In the remaining moment, I want to dissociate myself from the views expressed by my right hon. Friend the Member for Warrington (Dr. Summerskill) and to explain that, although she spoke from the Front Bench, her views do not represent Labour Party policy. I agree very strongly with what the Minister has said. Possibly the B.B.C. under-rates the power of television, and that is a problem which the whole community has still to face.
Television is such a tremendous power in the community that all hon. Members and members of the medical and other professions are very worried about its impact. But it would be disastrous if we were to seek to limit the freedom of the broadcasting authorities in matters of this kind, and even more disastrous if we were to limit output of television programmes to the level thought suitable to a mental patient in a mental hospital which had a television set.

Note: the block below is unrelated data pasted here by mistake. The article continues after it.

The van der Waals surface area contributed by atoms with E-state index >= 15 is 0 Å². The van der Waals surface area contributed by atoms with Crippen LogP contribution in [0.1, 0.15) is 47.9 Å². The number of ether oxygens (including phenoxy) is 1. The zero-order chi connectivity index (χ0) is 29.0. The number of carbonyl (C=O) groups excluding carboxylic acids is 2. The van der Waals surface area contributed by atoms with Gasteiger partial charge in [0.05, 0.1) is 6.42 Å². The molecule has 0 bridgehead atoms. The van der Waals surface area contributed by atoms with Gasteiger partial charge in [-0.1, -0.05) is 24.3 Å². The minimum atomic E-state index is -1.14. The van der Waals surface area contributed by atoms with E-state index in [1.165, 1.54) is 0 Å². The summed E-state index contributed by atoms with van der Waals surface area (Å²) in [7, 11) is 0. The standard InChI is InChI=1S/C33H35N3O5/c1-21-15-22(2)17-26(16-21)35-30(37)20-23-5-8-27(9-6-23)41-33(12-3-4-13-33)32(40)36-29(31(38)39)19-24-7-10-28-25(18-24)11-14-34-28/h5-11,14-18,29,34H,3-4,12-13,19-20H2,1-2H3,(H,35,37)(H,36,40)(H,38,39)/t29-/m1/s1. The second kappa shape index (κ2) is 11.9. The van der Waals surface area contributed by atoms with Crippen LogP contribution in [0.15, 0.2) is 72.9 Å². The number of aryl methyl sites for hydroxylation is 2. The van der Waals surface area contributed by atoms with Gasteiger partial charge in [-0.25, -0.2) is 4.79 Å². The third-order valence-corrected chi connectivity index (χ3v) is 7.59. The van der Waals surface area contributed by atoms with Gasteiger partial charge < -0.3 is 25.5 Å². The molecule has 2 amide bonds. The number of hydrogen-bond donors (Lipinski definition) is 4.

I welcome the way in which television has stripped off the mystique that surrounds medicine and stripped off the mystique which surrounds politics and presented to the people the information on which they can reach an independent decision about political, medical and other matters. I hope that one day, before too long, this country will see a commission set up to examine the impact of television on our society. I believe that such a commission will show that the effects of television have been almost entirely beneficial.